Taylor, Josephine. Eye of a Rook. Fremantle Press, 2021. RRP $32.99. 232pp. ISBN: 9781925816716
Web Editors’ Note
We’re aware that this is becoming a pattern, and that we have a conflict of interest when pursuing reviews for our editors. Jen Bowden, however, does not, and we’re very grateful to her for helping us surprise three of our editors with a review.
Please forgive us the indulgence (again),
Chris Arnold and Melissa Kruger
It is satisfying, to say the least, to come across a book that is not only an engaging read but that also gives the reader plenty to think about. Eye of a Rook by Josephine Taylor is a rich and passionate exploration of female bodies and lives, and how even women’s most private and intimate experiences can swiftly become subject to public discourse.
Eye of a Rook follows Perth writer and academic Alice Tennant, a newlywed who begins experiencing unexplained pain in her vulva and vagina. Entwined in her story is the narrative of Emily Rochdale, also a victim of this mysterious pain but in the male-dominated world of Victorian London. As both Emily and Alice seek medical advice, it becomes apparent that though they exist years apart, their experiences aren’t really that different.
Questions around female experience, femininity and gender roles are at the heart of this finely crafted debut novel. Alice’s narration of her own story makes the fact that Emily’s is narrated by her husband, Arthur, all the more meaningful. It is he who makes the decisions and he, not Emily, who is advised by the doctor after she is examined.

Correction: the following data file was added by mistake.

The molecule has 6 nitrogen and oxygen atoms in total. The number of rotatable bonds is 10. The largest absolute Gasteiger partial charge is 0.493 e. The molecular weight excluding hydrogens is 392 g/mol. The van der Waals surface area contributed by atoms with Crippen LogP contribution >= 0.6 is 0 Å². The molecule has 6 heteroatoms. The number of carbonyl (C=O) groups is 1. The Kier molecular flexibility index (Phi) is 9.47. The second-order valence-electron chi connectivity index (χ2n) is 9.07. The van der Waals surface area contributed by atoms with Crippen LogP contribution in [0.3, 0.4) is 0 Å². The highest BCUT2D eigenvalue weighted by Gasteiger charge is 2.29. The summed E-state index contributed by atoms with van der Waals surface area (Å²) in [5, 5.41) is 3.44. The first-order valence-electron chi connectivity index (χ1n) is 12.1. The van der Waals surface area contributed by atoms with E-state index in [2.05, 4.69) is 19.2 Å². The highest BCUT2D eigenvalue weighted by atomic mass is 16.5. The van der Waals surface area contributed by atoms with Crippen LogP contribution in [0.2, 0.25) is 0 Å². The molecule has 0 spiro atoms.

Arthur does not wish to understand. To what strange desires and unnatural behaviours has his Emily been made to confess? Arthur would like to strike this interloper. Rescue his wife and never return. He has to remind himself of her unaccountable suffering and the surgeon’s reputed skill. (12)
Arthur is an anomaly in Victorian England. While other men would willingly accept the doctor’s diagnosis of hysteria brought on by excessive masturbation and send their wife for the cure (a clitoridectomy), instead he takes his wife’s side and shows his desire to protect and help her. Arthur’s connection to and trust in his wife is all the more significant in comparison to Alice’s partner, Duncan, a supposedly modern man. When Alice’s pain starts, Duncan is sympathetic, but in time his focus shifts to his own needs: